VISIT THE DEVILS KITCHEN (IL)   Leave a comment

Devil Crappie

A summer of landscaping repair and interior remodeling sure does interfere with one’s fishing activity.  It does not even allow time to test out that new rod and reel combo from Shakespeare via Blue Heron Communications.  Today is time for a change.

Having heard of the Ugly Stick for years one wonders just how to improve on such a product.  This year at ICAST Shakespeare introduced the new Ugly Stick GX2.

According to the press release, the rod blends the old feel with a modern look and balance.    It has a new blank through the reel seat design.  The combination of graphite and fiberglass makes for a strong, sensitive and better balanced rod.  It still maintains the near indestructability of the original Ugly Stick.

In response to consumer demand, the rod has one-piece, stamped stainless steel guides providing durability and to avoid inserts popping out.  The GX2 works with all types of line, including the braided ones.

The clear tip delivers extra strength where needed yet it is sensitive to the lightest strike.

Spooled with some 8-pound mono, a local favorite, it sounds like the perfect combination for the bass, crappie and rainbow trout of Devil’s Kitchen Lake in southern Illinois.

Of all the wilderness lakes in southern Illinois, Devil’s Kitchen Lake is the one most closely akin to Canadian Shield lakes in appearance.  Clear water and submerged timber provide good habitat for trout, bluegill, redear, largemouth bass and crappie.  There is no development on the lake and no marina services.  There are several boat ramps and a 10 horsepower limit on boat motors.

Taking its name from the sulfur fumes the builders noticed when constructing the dam that holds the water, this 810-acre lake stretches over some five miles.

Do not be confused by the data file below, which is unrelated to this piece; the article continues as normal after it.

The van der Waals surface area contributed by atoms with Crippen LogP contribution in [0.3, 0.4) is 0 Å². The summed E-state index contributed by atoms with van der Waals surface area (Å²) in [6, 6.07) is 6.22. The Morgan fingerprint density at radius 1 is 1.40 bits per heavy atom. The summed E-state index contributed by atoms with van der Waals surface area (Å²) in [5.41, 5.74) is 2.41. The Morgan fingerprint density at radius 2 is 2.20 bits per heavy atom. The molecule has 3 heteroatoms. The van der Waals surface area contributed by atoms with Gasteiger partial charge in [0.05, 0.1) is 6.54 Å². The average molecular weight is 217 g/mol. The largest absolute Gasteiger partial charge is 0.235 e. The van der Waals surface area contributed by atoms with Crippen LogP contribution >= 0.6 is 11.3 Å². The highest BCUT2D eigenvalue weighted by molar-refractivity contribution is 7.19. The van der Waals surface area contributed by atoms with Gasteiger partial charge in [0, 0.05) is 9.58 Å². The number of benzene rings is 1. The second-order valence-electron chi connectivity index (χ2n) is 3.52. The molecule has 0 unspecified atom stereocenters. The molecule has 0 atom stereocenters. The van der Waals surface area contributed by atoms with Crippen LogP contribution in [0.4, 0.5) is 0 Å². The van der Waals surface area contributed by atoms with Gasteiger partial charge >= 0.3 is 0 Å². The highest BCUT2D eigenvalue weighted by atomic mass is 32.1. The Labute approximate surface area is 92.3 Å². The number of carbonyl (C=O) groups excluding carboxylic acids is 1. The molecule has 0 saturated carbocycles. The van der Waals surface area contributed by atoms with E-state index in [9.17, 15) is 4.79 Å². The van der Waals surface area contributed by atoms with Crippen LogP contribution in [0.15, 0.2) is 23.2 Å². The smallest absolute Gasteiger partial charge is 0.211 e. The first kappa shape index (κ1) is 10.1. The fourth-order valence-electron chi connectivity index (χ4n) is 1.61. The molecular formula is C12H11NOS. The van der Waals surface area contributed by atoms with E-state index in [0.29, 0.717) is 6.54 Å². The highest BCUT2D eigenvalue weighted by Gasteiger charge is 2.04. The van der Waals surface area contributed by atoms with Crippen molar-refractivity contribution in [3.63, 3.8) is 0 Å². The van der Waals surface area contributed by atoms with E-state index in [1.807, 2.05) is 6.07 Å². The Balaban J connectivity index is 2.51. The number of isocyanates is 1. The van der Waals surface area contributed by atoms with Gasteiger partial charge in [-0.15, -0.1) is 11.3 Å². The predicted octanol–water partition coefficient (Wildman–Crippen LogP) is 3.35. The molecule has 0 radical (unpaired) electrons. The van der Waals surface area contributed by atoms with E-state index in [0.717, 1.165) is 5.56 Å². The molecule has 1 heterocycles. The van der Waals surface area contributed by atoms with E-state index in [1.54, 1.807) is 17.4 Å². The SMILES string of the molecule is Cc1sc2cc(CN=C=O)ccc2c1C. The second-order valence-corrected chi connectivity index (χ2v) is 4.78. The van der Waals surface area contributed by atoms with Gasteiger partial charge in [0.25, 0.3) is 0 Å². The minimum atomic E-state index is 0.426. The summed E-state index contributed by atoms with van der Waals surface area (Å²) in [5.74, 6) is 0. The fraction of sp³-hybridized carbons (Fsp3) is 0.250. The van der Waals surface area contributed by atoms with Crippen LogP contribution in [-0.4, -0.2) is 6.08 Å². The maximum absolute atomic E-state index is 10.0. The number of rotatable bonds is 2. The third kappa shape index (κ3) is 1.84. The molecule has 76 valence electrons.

Trout are one of the more popular species for anglers.  They placed in the lake each fall as 8 to 10 inch fish.  By spring they are acclimated to the water.  Most trout fishing takes place in spring and summer.  The best trout bait is a small piece of nightcrawler on a small bait hook fished beneath a slip bobber near the dam.  They are usually in the upper 15 to 20 feet of water despite the depth of water being over 90 feet.

Early in the year redear will feed on the bottoms of shallow coves.  The bluegills will be slightly deeper seeking food in the weeds.  Later they will both be in the submerged trees.  The bluegills are Six to 7 inches in length.  Redear (or Shellcrackers) in the 6 to 9 inch lengths are often found.  The wood in this lake is often standing trees.  What at first appears to be a submerged bush can be the top of a 60 foot tree standing upright beneath the surface of the lake.  Bluegills tend to relate to the vertical portion of the tree and the redear prefer the branches.

The crappies are not numerous but they are big.  Black crappies are in the 10 to 14 inch class.  Jig and minnow combinations are the most popular lures for this species.  Minnows and nightcrawler pieces produce the best crappie catches.

The lake tends to produce a lot of 10 to 15 inch largemouth bass with some 6 to 8 pound bass taken each year.  The latter are an exception.  Spinner baits and crankbaits near the flooded timber are the ticket for most bass.

Inclement weather cuts short this trip but there will be another day once the remodel is completed.

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